Back in 2011, someone built a door into the thin wall between the Richland County Election Commission office and the county Board of Voter Registration office.
State lawmakers had recently passed a bill merging the two offices into one big Richland County Board of Elections and Voter Registration, so it must have seemed a logical step.
But the state law merging the offices was unconstitutional, a circuit judge ruled in 2013. State lawmakers aren’t supposed to write laws that apply to just one county, which is exactly what they’d done.
Still, for months after the judge’s ruling, the election commission didn’t do much to change — the commission wasn’t actually a party to the lawsuit, and it was waiting for the Legislature to tell it what to do. Last month, the commission began putting together a plan to comply.
But that wasn’t good enough, Judge Thomas G. Cooper Jr. ruled last week. Cooper issued a temporary restraining order to stop the board from conducting any more business until it comes back into compliance with the state constitution.
Now, the two boards have been split up again; they begin meeting separately this week, says attorney Alex Postic, who was recently hired to represent the boards. There’s even discussion about whether they should get rid of that door.
But not all the recent changes being made at the Richland County administration building are sitting well with the public.
Rusty DePass, the local conservative activist who brought the lawsuit against the board, isn’t happy that Lillian McBride is once again head of the Board of Voter Registration.
“I think the idea of setting up the offices with the same personnel that were there before the unconstitutional law was passed is a fairly bizarre way to approach improving the government,” DePass says.
McBride headed the Board of Voter Registration for decades. When the offices were merged in 2011, state lawmakers put her in charge of the entire Board of Elections and Voter Registration. The 2012 general election was a disaster, with missing and broken machines, hours-long waits, missing ballots, a botched recount and more.
An investigation found that an unnamed employee had committed most of the foul-ups that contributed to the 2012 election disaster. But investigator Steve Hamm also found McBride had failed to oversee employees and catch key errors in the months before the election.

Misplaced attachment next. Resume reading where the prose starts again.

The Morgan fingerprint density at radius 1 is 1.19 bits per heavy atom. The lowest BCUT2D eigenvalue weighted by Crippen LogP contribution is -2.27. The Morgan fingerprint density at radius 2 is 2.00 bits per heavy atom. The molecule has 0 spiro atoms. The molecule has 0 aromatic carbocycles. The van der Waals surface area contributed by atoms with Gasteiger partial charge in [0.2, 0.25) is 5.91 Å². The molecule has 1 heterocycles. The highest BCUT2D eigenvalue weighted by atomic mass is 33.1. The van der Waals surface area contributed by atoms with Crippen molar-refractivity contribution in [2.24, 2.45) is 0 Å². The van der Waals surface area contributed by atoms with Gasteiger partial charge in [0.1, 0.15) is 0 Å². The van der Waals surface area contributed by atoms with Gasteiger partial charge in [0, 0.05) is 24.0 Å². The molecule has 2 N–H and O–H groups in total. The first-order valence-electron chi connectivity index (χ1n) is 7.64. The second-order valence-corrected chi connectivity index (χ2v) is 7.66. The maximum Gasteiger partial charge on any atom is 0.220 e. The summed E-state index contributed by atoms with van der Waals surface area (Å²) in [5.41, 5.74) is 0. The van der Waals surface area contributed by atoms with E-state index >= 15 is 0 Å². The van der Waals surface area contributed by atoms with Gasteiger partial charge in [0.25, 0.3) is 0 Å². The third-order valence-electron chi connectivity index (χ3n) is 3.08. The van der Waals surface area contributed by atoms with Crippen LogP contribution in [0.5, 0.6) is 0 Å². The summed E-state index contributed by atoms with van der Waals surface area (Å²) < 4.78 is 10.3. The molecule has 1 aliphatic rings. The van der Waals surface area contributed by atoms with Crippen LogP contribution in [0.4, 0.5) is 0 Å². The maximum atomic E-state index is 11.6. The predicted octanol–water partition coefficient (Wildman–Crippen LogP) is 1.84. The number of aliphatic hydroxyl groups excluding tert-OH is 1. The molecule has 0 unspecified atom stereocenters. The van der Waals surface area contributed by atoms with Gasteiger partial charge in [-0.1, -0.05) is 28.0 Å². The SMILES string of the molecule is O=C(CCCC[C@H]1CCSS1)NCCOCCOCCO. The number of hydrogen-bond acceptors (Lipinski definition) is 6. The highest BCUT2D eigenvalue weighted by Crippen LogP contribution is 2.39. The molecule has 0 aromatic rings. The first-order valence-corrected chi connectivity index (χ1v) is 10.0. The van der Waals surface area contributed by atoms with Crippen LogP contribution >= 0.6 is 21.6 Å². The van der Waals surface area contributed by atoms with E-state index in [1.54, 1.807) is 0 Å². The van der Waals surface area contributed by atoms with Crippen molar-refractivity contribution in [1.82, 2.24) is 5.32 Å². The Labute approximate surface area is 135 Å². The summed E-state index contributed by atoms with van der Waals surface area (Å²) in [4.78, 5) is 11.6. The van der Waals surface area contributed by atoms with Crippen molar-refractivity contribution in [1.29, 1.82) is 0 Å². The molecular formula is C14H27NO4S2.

After weeks of closed-door negotiations, McBride resigned as director in early 2013, but was immediately rehired to a position in charge of voter registration, reporting to the director. And now, because of the split, she’s back in charge of the separated voter registration office — doing the same job, but without a director above her.
Postic says McBride is “unfortunately in the public crosshairs.”
As the public looked for someone to blame, Rep. James Smith suggested in an April 4 WLTX interview that voters should understand that the most recent changes, including McBride’s new role, are a result of DePass’ lawsuit, not the actions of legislators. Smith is sponsoring a bill that would bring the county back in line with the state constitution.
“I understand people’s concerns, but when they look into the details, nobody appointed her to anything — and it shouldn’t be about Lillian McBride, it’s about moving forward with a new board of leadership,” Smith said.
DePass calls Smith’s suggestion “poppycock.”
“Those people are the ones who messed the whole thing up,” he says of the state legislators.
“The idea that anybody would have ever done anything about the situation in Richland if we hadn’t filed a lawsuit is preposterous,” DePass adds.
As the squabbling continues, there are other details to work out as the two offices split. For one thing, there’s some disagreement over how many seats are actually open on the five-member election commission. Some 40 people have applied to be on the board, and the delegation is taking more applications. (The Board of Voter Registration, meanwhile, is made up of county employees.)
Those seats need to be filled soon, as the June primary looms. In fact, Jim Carpenter, the attorney who brought the suit on DePass’ behalf, wants Gov. Nikki Haley to step in and appoint some board members, since legislators have missed a deadline for appointing new members.
Then there’s the most confusing part of the judge’s order — seemingly for both sides: “The court finds that Defendant board was abolished effective December 30, 2013, and that all actions taken by Defendant Board since December 30, 2013, are null and void.”
Does that mean Howard Jackson, who was fired in February as director of the commission, still has a job?
“Has a job with whom?” Carpenter asks. “He was hired by the unified board, which was dissolved.”
Carpenter says he doesn’t think Sam Selph, who was appointed to replace Jackson, technically has a job, either.
Postic says he’s still working on understanding the ramifications of the order.
A hearing before Judge Cooper is tentatively set for April 25.
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